Railroads’ oil boom faces challenge from Quebec tragedy
[Update 5:20 p.m. ET: Quebec authorities have confirmed that 13 people have died in the Lac-Megantic train explosion an another 37 are missing. A previous report indicated that five had died and 40 were missing, based on official reports released earlier Monday.]
Thirteen confirmed dead, and 37 more missing in a rural Quebec cottage town serve as the starkest — and grimmest — figures yet in a debate over what poses the bigger threat to the public and environment: shipping crude by rail or pipeline.
Experts said Monday the tragedy in Lac-Megantic arms pipeline proponents with a strong if heart-wrenching example of the dangers of rail shipments to press their case to the public as well as lawmakers in the United States.
Stiffer regulation is also almost certain to emerge from the disaster.
“If I were looking at this from one technology compared to another, the pipeline will emerge ahead from this,” Michael Moore, a professor of energy economics at the School of Public Policy at the University of Calgary, said.
“Pipeline companies will use this to point out the advantages and safety records of pipelines,” Bob Schulz, a professor at the Haskayne School of Business, told Bloomberg News.
“It gives those companies an additional point to support their argument.”
Once considered a costly but necessary interim solution to pipelines that were in the works, Canadian energy firms have come to rely on rail-car transportation as those projects have been held up.
As new pipelines, like TransCanada Corp.’s controversial Keystone XL, have faced delays because of safety and environmental concerns, crude shipment by rail-car has surged.
In 2008, about 9,500 carloads of oil were shipped via rail in the United States, according to the Association of American Railroads. Last year, that figure was 233,811. Each car carries about 800 barrels, experts suggest.
Growing supply among producers in Western Canada and elsewhere on the continent combined with constrained capacity in existing pipeline infrastructure has created a new, multibillion-dollar sub-sector in the rail and energy industries.
Canadian exports of oil travelling into the United States totaled just under 17 million barrels last year, or about two per cent of all Canadian oil exports, according to the National Energy Board.
That amounts to about $1.5 billion worth of the commodity travelling by rail from Canada into the United States. Industry estimates suggest that total has spiked this year and could reach 73 million barrels in 2013 and nearly 110 million barrels by 2014.
Railroads are making big profits from the fast rise in oil shipments, as well.
Canadian Pacific Railway Ltd. has seen its revenue per car climb by double digits this year. And according to Bank of Montreal analysts, as much as 9 per cent of the railway’s profit comes from the shipping of oil now.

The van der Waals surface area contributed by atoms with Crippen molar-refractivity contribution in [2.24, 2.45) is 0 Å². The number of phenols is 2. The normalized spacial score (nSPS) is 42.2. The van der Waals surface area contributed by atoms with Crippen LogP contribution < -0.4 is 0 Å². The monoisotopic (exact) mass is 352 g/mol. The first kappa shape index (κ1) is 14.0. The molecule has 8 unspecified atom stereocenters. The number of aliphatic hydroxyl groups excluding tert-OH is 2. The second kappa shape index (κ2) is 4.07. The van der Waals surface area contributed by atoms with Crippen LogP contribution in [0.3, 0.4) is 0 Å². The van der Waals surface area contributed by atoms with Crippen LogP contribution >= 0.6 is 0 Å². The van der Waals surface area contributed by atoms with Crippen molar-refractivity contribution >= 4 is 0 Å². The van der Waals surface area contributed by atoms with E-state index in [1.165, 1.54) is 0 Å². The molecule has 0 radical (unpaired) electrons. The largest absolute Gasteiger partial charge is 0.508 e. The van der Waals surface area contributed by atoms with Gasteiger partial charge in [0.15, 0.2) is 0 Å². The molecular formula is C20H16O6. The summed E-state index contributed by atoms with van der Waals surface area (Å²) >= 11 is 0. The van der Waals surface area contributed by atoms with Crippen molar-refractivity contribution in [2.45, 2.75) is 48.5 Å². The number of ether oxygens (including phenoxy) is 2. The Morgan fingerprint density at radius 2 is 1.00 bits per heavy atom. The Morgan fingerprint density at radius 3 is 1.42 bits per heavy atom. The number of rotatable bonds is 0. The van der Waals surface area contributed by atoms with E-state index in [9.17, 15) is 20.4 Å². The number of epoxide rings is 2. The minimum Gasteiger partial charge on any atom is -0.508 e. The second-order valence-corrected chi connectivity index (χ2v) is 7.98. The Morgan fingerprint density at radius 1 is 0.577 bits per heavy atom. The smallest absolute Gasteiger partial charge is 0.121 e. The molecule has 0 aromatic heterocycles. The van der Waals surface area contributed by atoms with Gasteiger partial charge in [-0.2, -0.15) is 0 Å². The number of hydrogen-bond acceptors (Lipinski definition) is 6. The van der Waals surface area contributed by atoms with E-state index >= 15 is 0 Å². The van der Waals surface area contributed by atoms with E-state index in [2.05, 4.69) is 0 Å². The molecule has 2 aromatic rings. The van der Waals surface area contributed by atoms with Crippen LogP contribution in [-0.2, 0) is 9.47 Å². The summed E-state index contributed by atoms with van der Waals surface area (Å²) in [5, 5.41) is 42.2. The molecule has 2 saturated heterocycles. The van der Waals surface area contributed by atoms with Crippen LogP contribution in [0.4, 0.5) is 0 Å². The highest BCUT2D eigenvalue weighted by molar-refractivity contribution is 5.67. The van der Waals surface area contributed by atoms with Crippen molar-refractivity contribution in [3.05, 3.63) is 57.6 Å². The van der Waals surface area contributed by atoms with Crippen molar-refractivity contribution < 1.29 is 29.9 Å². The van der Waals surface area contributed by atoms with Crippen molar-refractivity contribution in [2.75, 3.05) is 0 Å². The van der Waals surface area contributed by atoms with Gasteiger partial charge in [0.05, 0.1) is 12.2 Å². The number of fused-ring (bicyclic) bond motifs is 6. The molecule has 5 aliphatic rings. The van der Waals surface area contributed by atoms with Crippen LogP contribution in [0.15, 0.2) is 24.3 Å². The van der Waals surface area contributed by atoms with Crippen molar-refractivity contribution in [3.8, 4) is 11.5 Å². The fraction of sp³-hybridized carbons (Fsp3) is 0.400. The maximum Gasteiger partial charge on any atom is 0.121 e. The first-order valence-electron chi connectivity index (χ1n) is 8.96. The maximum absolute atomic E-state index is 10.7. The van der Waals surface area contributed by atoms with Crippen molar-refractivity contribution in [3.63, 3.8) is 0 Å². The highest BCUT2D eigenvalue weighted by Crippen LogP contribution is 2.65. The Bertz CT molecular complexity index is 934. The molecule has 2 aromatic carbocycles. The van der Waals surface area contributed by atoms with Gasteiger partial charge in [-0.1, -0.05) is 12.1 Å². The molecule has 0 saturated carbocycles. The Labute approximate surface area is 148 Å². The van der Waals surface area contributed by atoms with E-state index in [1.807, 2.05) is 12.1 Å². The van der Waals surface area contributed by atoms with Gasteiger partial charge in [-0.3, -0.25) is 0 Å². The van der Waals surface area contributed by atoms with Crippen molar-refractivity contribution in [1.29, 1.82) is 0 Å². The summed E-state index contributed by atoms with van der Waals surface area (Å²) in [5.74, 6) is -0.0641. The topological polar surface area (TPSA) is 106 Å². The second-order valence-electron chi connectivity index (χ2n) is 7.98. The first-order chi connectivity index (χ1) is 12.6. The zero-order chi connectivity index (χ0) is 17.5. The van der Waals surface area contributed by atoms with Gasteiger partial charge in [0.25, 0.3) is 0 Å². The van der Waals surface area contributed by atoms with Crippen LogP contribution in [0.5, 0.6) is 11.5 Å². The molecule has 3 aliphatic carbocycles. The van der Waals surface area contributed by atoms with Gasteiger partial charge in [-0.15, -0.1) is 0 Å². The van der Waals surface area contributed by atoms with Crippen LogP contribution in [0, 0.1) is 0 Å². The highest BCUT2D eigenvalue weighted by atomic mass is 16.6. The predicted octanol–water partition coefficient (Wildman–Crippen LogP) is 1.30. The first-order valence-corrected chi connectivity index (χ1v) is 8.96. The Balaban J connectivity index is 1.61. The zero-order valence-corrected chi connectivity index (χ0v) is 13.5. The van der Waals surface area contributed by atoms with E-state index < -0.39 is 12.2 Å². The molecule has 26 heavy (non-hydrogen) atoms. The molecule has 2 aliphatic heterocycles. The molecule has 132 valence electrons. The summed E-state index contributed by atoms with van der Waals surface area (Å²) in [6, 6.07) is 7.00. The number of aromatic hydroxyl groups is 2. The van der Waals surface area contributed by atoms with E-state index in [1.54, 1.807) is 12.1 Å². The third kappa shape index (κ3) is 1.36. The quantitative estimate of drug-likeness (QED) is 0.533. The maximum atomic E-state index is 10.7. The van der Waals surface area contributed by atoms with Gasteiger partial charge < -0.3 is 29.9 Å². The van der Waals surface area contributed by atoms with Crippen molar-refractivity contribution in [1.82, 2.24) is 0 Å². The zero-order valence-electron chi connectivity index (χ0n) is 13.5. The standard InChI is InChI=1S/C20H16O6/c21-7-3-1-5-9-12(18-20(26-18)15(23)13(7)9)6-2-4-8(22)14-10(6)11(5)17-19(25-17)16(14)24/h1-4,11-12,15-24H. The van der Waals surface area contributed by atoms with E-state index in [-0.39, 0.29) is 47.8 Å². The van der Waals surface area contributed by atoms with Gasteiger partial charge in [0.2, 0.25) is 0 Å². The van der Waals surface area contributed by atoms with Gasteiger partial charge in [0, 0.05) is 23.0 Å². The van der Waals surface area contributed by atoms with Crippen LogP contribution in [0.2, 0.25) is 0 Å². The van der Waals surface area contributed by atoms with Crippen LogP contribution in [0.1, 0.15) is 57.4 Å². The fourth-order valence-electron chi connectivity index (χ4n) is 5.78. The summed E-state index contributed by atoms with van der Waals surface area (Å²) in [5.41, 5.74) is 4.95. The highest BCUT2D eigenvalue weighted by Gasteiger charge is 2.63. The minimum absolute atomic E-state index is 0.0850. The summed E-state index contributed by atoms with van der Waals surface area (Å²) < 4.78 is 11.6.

Montreal’s Canadian National Railway Co. has also said it expects to double its shipments to 60,000 carloads this year.
The bump in earnings has brought with it controversy, however. CP has had half a dozen smaller scale derailments this year, spilling hundreds of barrels of oil into the environment.
Saturday’s disaster, which was the result of a runaway 72-car train owned by the Montreal, Maine and Atlantic Railway, is likely to see far more stringent rules erected around the shipment of oil by rail, University of Calgary professor Moore said.
“The system has been getting by too long without enough inspection,” Prof. Moore said. “If I was someone in the rail industry I’d worry. There’s going to be a lot more scrutiny and probably the tightening of a lot more regulation.”
In a statement, the company said the train had been parked outside Lac-Mégantic for the night with no crew on board. Its locomotive had been shut down, “which may have resulted in the release of air brakes” that were “holding the train in place,” the statement said.
The disaster comes as Washington mulls whether to approve or reject the Keystone pipeline, which has become a lightning rod for both proponents and critics of oil shipped along vast networks of buried pipes spanning thousands of kilometers.
Pipeline supporters argue accidents are far less likely compared to rail transport. Critics charge that pipeline accidents can be more devastating and leak huge amounts of crude into the environment.
Prime Minister Stephen Harper, one among many Canadian politicians angling for an approval of the Keystone line, said in May in New York, a rejection of the project would mean higher shipping volumes by rail, a method that is “more environmentally challenging.”
A recent U.S. State Department analysis of the pipeline plan concluded that if the pipeline was rejected, oil sands producers would instead turn to railways for shipments to the United States.